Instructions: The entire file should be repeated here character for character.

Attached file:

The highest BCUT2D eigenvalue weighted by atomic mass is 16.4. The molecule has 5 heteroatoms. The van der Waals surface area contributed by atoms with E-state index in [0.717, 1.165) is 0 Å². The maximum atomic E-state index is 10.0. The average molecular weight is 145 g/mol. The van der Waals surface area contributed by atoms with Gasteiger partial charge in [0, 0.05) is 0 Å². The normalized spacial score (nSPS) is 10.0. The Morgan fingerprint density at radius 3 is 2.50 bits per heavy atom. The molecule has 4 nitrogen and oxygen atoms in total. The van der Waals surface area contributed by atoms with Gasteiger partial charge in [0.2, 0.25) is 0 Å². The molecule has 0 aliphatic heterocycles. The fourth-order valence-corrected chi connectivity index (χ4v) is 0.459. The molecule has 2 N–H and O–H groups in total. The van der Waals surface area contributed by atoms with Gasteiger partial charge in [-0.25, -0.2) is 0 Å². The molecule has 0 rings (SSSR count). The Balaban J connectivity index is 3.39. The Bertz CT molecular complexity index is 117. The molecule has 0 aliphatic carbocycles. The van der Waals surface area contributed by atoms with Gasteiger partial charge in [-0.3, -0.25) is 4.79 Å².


The highest BCUT2D eigenvalue weighted by atomic mass is 16.4. The molecule has 5 heteroatoms. The van der Waals surface area contributed by atoms with E-state index in [0.717, 1.165) is 0 Å². The maximum atomic E-state index is 10.0. The average molecular weight is 145 g/mol. The van der Waals surface area contributed by atoms with Gasteiger partial charge in [0, 0.05) is 0 Å². The normalized spacial score (nSPS) is 10.0. The Morgan fingerprint density at radius 3 is 2.50 bits per heavy atom. The molecule has 4 nitrogen and oxygen atoms in total. The van der Waals surface area contributed by atoms with Gasteiger partial charge in [0.2, 0.25) is 0 Å². The molecule has 0 aliphatic heterocycles. The fourth-order valence-corrected chi connectivity index (χ4v) is 0.459. The molecule has 2 N–H and O–H groups in total. The van der Waals surface area contributed by atoms with Gasteiger partial charge in [-0.25, -0.2) is 0 Å². The molecule has 0 rings (SSSR count). The Balaban J connectivity index is 3.39. The Bertz CT molecular complexity index is 117. The molecule has 0 aliphatic carbocycles. The van der Waals surface area contributed by atoms with Gasteiger partial charge in [-0.3, -0.25) is 4.79 Å².